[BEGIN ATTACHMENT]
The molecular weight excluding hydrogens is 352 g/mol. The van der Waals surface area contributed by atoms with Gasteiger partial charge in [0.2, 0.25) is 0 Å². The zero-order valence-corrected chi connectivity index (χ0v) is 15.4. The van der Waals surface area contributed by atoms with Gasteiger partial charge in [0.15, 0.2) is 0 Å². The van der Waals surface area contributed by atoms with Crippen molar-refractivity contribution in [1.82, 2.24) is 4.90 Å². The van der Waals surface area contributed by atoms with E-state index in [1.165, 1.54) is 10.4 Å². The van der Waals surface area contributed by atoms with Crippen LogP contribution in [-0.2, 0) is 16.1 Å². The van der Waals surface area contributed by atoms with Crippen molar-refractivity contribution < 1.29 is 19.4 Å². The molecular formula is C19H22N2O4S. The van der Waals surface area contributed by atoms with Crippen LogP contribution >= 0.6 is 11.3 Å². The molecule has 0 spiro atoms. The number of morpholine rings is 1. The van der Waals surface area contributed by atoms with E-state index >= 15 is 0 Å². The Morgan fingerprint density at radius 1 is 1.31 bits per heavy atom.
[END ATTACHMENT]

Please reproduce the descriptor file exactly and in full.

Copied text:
The molecular weight excluding hydrogens is 352 g/mol. The van der Waals surface area contributed by atoms with Gasteiger partial charge in [0.2, 0.25) is 0 Å². The zero-order valence-corrected chi connectivity index (χ0v) is 15.4. The van der Waals surface area contributed by atoms with Gasteiger partial charge in [0.15, 0.2) is 0 Å². The van der Waals surface area contributed by atoms with Crippen molar-refractivity contribution in [1.82, 2.24) is 4.90 Å². The van der Waals surface area contributed by atoms with E-state index in [1.165, 1.54) is 10.4 Å². The van der Waals surface area contributed by atoms with Crippen LogP contribution in [-0.2, 0) is 16.1 Å². The van der Waals surface area contributed by atoms with Crippen molar-refractivity contribution < 1.29 is 19.4 Å². The molecular formula is C19H22N2O4S. The van der Waals surface area contributed by atoms with Crippen LogP contribution >= 0.6 is 11.3 Å². The molecule has 0 spiro atoms. The number of morpholine rings is 1. The van der Waals surface area contributed by atoms with E-state index >= 15 is 0 Å². The Morgan fingerprint density at radius 1 is 1.31 bits per heavy atom.